There are winners and losers in all conflicts and one of the beneficiaries was the local businessman Mr J. H. Kirkby who ran a food store in the town.  He obtained a contract from the War Office to supply 5,000 loaves a day to the army camp at Clipstone.  This was an enormous contract for a small business and involved him investing in new equipment for both baking and delivering the bread.  All this with many of his employees called up for military service.  Their places would have been taken by women from the town as well as men who were too old to serve.  Kirkby’s sold everything from bread, ‘Prime Yorkshire Ham’, Stilton Cheese, bottled beer, stout and ‘Devonshire Cyder’, to clover and mangel seeds.

The Advertiser continued with news from the front and published many letters from soldiers, including a Prisoner of War that illustrated the on-going support from families and friends:

LETTER FROM A PRISONER OF WAR.            Sergeant W. Robinson, of the 2nd Sherwood Foresters, who was captured by the Germans on October 20th, writes to his parents in Southwell, from Hamelyn Weser, Hanover, under date Jan. 20th, and which arrived in Southwell on February 23rd, says: “I am quite well, and have received all the parcels and boxes you have sent me. We were not allowed to smoke until Christmas Day, then we had a regular “beano.” Don’t forget to send me some more cigarettes, they will come through all right. There are eight of us for the parcels when they arrive, and we always share up. E. Castle is with us. We are only allowed to write one postcard a month.”


Meanwhile the need for more recruits continued and frequent recruiting drives were held.  In the first instance volunteers and reservists were examined in the Drill Hall by Dr J.F.D. Willoughby, a local medical practitioner.  Dr Willoughby also oversaw the medical treatment of the wounded soldiers at Burgage Manor Hospital that opened in April 1915 with the first 15 men being transferred from Lincoln hospital.  It seems that Burgage Manor was used mainly for convalescence and was staffed by local V.A.D., led by Miss E.M. Small (she was awarded the O.B.E. in 1919).  The group photograph [see Photo Gallery] shows Dr Willoughby seated on the front row with Miss Small; in the centre back row.  Alfred Merryweather (back row, second from the right), of the well-known local family, was a V.A.D. at the hospital prior to joining the Royal Artillery.  The local community took the wellbeing of the convalescing troops to heart and organized many fund raising events for their benefit. 

A national initiative for the collection of eggs for the hospitalized men was adopted in Southwell and run by Miss Fairbrother.  She was relentless in her efforts and organized teams of children to collect the donated eggs within Southwell and District.  When the local demand had been satisfied surplus eggs were sent off to a central depot with the help of transport supplied by Merryweathers.  In the first year 28,958 eggs were collected, with a grand total of 84,305 by 1919.  The precise number is a testament to Miss Fairbrother’s accounting!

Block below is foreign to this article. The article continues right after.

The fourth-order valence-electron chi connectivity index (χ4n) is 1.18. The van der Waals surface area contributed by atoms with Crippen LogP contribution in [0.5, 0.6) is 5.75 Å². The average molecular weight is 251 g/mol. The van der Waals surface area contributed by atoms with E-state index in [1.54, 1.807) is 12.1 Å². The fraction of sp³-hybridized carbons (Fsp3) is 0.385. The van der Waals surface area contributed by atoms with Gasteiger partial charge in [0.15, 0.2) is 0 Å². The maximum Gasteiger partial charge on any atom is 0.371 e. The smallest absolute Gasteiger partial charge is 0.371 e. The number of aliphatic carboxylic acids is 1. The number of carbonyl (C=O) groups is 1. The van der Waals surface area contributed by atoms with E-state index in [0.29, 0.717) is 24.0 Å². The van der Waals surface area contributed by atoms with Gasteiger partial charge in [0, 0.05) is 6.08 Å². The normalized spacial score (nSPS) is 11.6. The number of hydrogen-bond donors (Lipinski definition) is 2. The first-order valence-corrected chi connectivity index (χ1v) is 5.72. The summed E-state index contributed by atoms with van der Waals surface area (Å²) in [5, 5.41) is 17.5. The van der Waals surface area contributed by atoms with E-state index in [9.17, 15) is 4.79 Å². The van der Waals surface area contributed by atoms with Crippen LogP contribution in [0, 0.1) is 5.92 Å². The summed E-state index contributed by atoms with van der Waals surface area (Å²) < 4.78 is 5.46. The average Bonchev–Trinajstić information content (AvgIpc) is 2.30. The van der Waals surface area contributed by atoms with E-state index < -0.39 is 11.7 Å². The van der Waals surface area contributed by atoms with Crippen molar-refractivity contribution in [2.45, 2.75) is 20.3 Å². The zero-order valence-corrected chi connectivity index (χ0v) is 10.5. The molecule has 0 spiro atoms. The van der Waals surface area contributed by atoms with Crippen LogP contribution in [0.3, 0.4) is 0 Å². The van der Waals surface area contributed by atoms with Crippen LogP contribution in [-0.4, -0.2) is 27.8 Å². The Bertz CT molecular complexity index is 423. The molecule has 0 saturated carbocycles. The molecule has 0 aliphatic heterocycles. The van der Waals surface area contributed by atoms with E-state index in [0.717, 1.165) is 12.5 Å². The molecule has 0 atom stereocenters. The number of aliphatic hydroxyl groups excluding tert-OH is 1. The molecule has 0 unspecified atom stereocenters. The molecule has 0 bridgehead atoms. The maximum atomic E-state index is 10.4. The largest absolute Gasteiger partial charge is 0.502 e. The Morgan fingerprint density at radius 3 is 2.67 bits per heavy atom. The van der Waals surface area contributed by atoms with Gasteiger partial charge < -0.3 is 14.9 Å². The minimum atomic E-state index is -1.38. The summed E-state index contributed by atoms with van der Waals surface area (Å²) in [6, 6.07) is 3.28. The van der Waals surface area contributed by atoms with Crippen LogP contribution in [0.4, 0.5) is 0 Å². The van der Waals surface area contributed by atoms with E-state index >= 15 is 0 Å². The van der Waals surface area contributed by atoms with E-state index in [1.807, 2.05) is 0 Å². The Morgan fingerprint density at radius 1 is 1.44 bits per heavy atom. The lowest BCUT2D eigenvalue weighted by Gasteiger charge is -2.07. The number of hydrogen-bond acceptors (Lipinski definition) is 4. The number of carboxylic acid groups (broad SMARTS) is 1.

With casualties mounting the need for hospital beds increased dramatically and in 1917 William Hicking allowed his home, Brackenhurst Hall, to be used.  His wife became the commandant.  A further military hospital had been established at the old fever hospital on Galley Hill and men were also housed in the ballroom of the Admiral Rodney public house.  Ladies in the town doubled their efforts and volunteered to give craft lessons to the patients as well as continuing with fundraising.  In addition frequent entertainments were put on for the men.  In 1915 a detachment of signallers were stationed in the town for training purposes and Trebeck Hall was opened as a soldiers’ club.  This also catered for Royal Engineers that were stationed at Norwood Park.  The Trebeck Hall club allowed them facilities to write letters and play games as well as having refreshments of a non-alcoholic nature available.  Lady friends were permitted.  A nominal charge of 6d for 3 months membership was charged and by mid-June membership had reached 200.  In addition the Wesleyan School and the Westgate Institute were made available, along with the Minster Institute’s billiard table.

As the war moved into its second year there were constant reports of growing casualties on all fronts and letters from serving men were published in the Advertiser. News of those killed clearly had an impact on the townspeople and the Minster frequently held memorial services.  Mid-October 1915 was a particularly tragic time as members of the 8th Battalion, Sherwood Foresters suffered dreadfully in a battle at the Hohenzollern Redoubt (near Loos).  The short period of 14th – 16th October saw 7 officers and 35 other ranks killed and 14 missing, who were subsequently reported as killed-in-action.  Of these, 7 were from Southwell including the two officer sons of Dr Handford who were shot within hours of each other whilst leading attacks.  In the same battle their brother-in-law, Major John Pickard Becher, D.S.O., was seriously wounded and died on 1st January 1916.  These were dreadful days for the town, which had lost heroic men but, as in communities throughout the Empire, life carried on.